Whenever there are signs of an economic downturn, business news headlines often will start discussing the possible onset of a recession. The news turns dire, and everyone fears for the worst. But haven’t we gone through recessions before and survived? Is it possible to weather this storm without our investments being blown away?
“Recessions are unfortunately a natural part in the global economic cycle,” explains Richard Cayne of Meyer International. “That doesn’t mean you should be complacent about it. A recession may mean a downturn, but there are strategies to reduce the impact on your portfolio.”
What is a recession?
A recession basically describes a period of negative economic growth over at least two quarters in a row (six months). The causes are more complicated. Geo-political instability (such as a Brexit or the US-China trade war) and extreme reactions to market or technological advances (such as subprime mortgages or the dot-com bubble) are among the events that can have a domino effect on the economy, leading to slow, then negative, growth. While pundits will have their favourite cause, it’s often a combination of events. This makes a recession’s start difficult to identify, even after it’s agreed that we’re in the middle of one.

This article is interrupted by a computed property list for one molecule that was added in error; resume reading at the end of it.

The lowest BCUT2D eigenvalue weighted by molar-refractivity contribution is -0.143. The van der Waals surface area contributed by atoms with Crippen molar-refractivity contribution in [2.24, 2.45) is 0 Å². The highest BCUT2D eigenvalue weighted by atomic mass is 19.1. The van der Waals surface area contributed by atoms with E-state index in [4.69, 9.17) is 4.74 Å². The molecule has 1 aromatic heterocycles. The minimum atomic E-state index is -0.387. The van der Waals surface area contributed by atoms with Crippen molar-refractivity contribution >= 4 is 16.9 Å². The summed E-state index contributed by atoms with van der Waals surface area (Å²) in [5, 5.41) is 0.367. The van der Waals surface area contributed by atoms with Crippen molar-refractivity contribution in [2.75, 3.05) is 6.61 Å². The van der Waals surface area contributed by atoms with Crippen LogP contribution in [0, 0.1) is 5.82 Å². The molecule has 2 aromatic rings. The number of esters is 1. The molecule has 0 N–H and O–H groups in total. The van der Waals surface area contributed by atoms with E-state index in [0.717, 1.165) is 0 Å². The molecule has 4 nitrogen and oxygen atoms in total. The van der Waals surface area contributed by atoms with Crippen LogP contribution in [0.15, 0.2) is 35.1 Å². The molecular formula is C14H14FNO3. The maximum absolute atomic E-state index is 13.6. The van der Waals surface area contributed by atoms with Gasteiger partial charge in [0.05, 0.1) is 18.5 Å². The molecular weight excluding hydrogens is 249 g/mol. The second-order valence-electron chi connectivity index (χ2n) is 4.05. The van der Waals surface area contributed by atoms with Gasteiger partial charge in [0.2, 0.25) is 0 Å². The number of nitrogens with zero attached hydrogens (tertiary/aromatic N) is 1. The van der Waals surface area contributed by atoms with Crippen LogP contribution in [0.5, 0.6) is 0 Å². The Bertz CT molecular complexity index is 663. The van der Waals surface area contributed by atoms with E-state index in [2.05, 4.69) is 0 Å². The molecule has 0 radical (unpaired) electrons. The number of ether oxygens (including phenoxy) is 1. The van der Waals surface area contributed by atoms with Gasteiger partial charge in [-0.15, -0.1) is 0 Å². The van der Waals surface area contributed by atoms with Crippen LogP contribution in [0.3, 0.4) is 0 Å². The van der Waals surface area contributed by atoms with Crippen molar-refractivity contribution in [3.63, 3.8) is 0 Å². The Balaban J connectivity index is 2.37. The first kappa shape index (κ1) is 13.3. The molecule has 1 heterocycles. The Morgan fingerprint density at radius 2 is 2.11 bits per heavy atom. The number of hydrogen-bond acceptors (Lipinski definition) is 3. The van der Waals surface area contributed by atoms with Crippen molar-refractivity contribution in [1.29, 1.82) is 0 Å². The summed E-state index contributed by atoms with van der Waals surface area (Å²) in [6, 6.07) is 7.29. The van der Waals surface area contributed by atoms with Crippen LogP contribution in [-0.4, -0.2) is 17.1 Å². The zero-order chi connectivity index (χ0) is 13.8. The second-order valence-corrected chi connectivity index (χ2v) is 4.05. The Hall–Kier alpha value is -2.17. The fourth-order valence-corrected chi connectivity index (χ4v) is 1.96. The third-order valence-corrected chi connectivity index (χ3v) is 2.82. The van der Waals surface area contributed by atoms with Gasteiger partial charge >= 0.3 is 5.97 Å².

What is a recession’s impact?
In general, companies will respond to a recession by slowing down operations, sometimes laying off workers. Unemployment may go up, some companies may face losses or even fail, and consumer spending may go down. Investors may be reluctant to buy or keep holdings, fearing a continuing fall and greater losses that they may not recover from.
But it is not all doom and gloom. There are companies that can handle a recession – people still need groceries, and people still need medical care. There are certain fixed income securities and commodities like gold that are sometimes fallbacks during a downturn. And in this global economy, if one country falls into a recession, it doesn’t mean that the rest of the world will follow. Even the United States. The world’s largest economy fell into recession 11 times since World War II, but there’s only been four global recessions during the same period.
How should you respond to a recession?
So, if the experts are arguing over when a recession is going to happen, or if one is occurring at all, how can a regular investor plan or react? Should you buy? Sell? And what exactly should you buy or sell?
First, you must remember that a recession is part of a cycle. If you are taking a long view, you’ll see as the markets recover, so should your portfolio. But this isn’t something that you should take on faith. Under normal circumstances, you should regularly review your portfolio – if you are concerned about a recession impacting your investments, consult with a trusted expert who can help you decide what, if any, adjustments need to be made.